The new Veterans Administration secretary and legislation in congress aims to improve services for American veterans.
Some of the changes include making medical records available electronically and legislation changing civil service protections for VA hospital employees, including higher ups.
Eight-year Marine veteran Ben Rangel came to the Dallas VA after surgery following the blast that put him out of the military.
“I had just had surgery on my feet and my shoulder, so when I told the VA that I needed some physical therapy they told me I had to wait 8 months because that was the nearest appointment they had here at the Dallas facility,” Rangel said.
The new VA secretary hopes electronic record keeping will better help vets get help sooner.
“Having an electronic health record that can follow a veteran during the course of his health and treatment is one of the most important things I believe you can do to ensure the safety and the health and well-being of a veteran,” said VA Secretary David Shulkin.
Military lawyer Patrick McLain served in the Marines and is a former military judge advocating for vets and active duty personnel.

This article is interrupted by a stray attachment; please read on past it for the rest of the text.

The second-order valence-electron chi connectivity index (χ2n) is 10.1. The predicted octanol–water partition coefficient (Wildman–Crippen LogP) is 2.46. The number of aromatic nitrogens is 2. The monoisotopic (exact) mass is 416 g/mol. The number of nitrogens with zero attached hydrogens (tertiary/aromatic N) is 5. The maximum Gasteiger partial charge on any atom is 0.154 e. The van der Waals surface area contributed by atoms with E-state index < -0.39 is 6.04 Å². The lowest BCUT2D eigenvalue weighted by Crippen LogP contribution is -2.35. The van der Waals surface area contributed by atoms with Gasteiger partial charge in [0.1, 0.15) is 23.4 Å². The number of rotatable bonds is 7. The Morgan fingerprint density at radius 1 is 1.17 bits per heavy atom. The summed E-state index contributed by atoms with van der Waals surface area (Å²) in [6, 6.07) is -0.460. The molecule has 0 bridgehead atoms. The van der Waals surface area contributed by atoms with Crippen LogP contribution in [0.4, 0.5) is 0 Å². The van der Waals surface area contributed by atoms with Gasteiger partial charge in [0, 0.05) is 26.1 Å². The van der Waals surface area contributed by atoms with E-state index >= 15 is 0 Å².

“We have a lot of veterans who are homeless have mental health issues and getting reliable backgrounds from them is not always possible,” McLain said. “You need those medical records to give them proper treatment.”
Vets also say they will be helped by congress passing the VA Accountability and Whistleblowers Act that would: make it easier to fire bad employees, take bonuses from employees guilty of misconduct, reduce pensions of employees convicted of a felony and increase protection for whistleblowers.
But the hospitals may not get better right away even with new laws and technology.
“Moving anything in the federal government is like turning a battleship so if we don’t start now we'll never see improvement and it will only get worse,” McLain said.